Live Music: Bryan Ferry at the Greek Theatre

By Mike Finkelstein

Bryan Ferry does not tour often.  In fact, his last tour was in 2002. He is now 66 years old and recently had a scare concerning his heart (it was not actually a heart attack.)  An opportunity to catch one of his gigs demands action.  So, his appearance at the Greek Theatre  Saturday was met with eager anticipation from a large crowd of his loyal fans.   He and his latest stellar band rewarded the interest by delivering a mesmerizing nearly two-hour show.

Ferry is from working class English roots but studied fine art after secondary school. Not long after his University years, in 1970, he formed Roxy Music with, among others, Brian Eno and Andy MacKay.   The name conjures images of dance halls and theaters as well as playing on the word “rock.”  “Roxy” also refers to being simultaneously sexy and swanky, a perfect choice of words to describe the band’s music.   Back in the day, Roxy Music’s album covers often featured artily staged photos of sophisticated looking hot models in elegant lingerie.  These ladies (such as an unknown Jerry Hall) often became Ferry’s love interests.   The music on the vinyl within got the idea across magnificently.  Roxy Music put Ferry’s name out there and he was able to establish a solo career that began in 1973 and continued off and on from then.

Along with the wealth of strong material Ferry has built over the years, the big force this evening was the band. We were treated to some very interesting contrasts in guitar styles from British legend Chris Spedding (clean and beefy tone) and nimble New York ace Jeff Thall (thin overdriven biting Strat sound).   Also featured were original Roxy Music drummer Paul Thompson, Jorja Chambers on sax and keyboards, Jerry Meehan on bass and Colin Good (in a tuxedo) on keyboards.   Ferry, of course, sang and rotated between piano and harmonica.

As a performer, Ferry’s connection to fine art seems to be his compass, coloring his image and the sound of his music.   On Saturday he looked very impressively artsy as he strode onstage in the cool night air.   When he opened with “The Main Thing,” from Roxy Music’s 1982 album Avalon we took in his look — long legs, sharp haircut, wearing a tailored suit, with a scarf… this was the look of the artist on a winter day in Central Park.  Stylish he is. Suave and debonair are words that still apply.

Onstage, the band members were set up symmetrically but artfully stayed away from perfect symmetry.  Several tiers of risers looked cool and easy to navigate, stylish and utilitarian. Four backup singers (3 female, one male — two stage left and two stage right),  Sax/keys  (including soprano sax), more keys, a guitarist on either side of the stage, but one sitting.   Bass and drums were towards the center of the stage and keyboards were on either side of the stage but not identically placed.  Artfully arranged.  And true to the Roxy tradition, we had one very hot dancer on each side of the topmost risers, suggestively clad and moving with the music.

The Bryan Ferry sound is a sexy, rapturous swirl rooted in layers of harmony and rhythm, much like veils of sound.  The music surges quite seamlessly from the swagger of blasting rock to the polyrhythmic suggestion of samba and bossa nova.  Ferry’s singing voice is rather thin, breathy, lilting and certainly melancholic — a bedroom voice, to be sure.   He has a good range, stays within himself and commands his voice with smoothness.   Subtle harmonies or unisons between himself and backup singers Aleysha Gordon, Hannah Kemoh, Tawatha Agee, and Fonzi Thornton made the sound lush.  To be sure, Ferry is keenly aware of the allure in well-matched male and female harmony.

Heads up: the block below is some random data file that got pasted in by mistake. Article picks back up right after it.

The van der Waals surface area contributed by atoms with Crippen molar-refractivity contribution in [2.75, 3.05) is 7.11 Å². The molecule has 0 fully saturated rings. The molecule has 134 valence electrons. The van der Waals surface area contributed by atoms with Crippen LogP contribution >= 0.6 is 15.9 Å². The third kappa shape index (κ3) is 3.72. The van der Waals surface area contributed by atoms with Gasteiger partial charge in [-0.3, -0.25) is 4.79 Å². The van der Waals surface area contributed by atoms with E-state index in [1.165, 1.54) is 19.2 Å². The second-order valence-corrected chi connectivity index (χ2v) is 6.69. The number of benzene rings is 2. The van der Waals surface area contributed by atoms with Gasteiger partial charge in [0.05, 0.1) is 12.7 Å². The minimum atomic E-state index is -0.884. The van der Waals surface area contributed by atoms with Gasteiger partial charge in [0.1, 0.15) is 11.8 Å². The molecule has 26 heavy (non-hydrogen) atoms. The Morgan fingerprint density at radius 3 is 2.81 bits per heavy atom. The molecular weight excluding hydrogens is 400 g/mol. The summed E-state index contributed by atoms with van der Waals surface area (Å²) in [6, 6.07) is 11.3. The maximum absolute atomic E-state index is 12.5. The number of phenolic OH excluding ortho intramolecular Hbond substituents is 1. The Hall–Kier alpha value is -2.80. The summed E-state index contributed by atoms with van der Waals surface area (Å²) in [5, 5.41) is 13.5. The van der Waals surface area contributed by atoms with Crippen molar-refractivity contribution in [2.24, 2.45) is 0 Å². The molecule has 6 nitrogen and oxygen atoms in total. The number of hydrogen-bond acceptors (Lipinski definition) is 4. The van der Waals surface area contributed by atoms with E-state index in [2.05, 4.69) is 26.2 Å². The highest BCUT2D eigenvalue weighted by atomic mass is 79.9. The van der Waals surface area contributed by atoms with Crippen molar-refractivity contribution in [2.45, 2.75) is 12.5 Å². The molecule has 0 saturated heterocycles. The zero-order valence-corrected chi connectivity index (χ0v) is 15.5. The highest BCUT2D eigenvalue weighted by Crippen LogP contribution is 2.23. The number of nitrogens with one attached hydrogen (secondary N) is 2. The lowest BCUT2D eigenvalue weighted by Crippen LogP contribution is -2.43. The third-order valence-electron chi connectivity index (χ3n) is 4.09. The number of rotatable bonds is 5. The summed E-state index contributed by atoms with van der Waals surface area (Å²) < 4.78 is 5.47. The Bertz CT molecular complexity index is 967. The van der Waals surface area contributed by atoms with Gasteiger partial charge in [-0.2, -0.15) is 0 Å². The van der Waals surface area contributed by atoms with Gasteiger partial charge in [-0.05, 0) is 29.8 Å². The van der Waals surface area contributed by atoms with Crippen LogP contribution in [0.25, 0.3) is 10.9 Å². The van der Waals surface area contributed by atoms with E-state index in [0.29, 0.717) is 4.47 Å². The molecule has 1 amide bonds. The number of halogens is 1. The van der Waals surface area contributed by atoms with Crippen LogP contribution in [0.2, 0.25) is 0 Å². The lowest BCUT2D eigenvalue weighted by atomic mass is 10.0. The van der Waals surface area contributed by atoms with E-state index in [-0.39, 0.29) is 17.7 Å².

The program featured a few of his solo hits like “Slave To Love,” and “Don’t Stop The Dance,” but for much of the evening drew mainly from the Roxy Music catalogue and an array of interesting cover choices. Notable Roxy Music moments included “If There Is Something,” “Avalon,” “Casanova,” “Oh Yeah,” “Love is the Drug,” “Tara,” and “Editions of You,” which sounded very punk rock for 1973.

When you have someone with as stylized a sound as Ferry’s, it becomes a showcase of sorts to cover someone else’s songs.  On Saturday, the covers ranged from Sam and Dave’s “Hold On, I’m Coming,” to Neil Young’s “Like A Hurricane,” to John Lennon’s “Jealous Guy” and an almost completely metamorphosed version of Screamin’ Jay Hawkins’ “I’ll Put A Spell On You.” Even within the stylized format, all of these songs featured room for fine interplay between the remarkable talent on guitars and sax.

Ferry has an affinity for Bob Dylan songs and included “All Along The Watchtower,” “Make You Feel My Love,” and “Just Like Tom Thumb’s Blues” in the set.  Hearing songs as gritty as Dylan’s originals often were, being polished into something that sounds so completely different was great fun.  And the guitar dialogue between Spedding and Thall on “Tom Thumb’s Blues” was a keeper.

It’s a fine line between mush and clarity when one mixes a large number of sounds as Ferry did on Saturday.  But the results were well worth the effort as it all blended easily into the clear signature sound. Within the mix, you could focus on any one instrument and hear the precision in the playing.  This tended to prime our imaginations.  In fact, at one point the mix started to resemble bagpipes … and you could still pinpoint the sax and guitar that created the effect.

Opening the show was the Phenomenal Handclap Band, one of Ferry’s favorite new bands.   They played an energetic mix of disco and funk over rock chord progressions.   Moving like Sly and the Family Stone at Woodstock, in their big hair and bell-bottoms, and with keyboards whooshing away,  the PHB had a strong and convincing ‘70s vibe.

To read more reviews by Mike Finkelstein click HERE.


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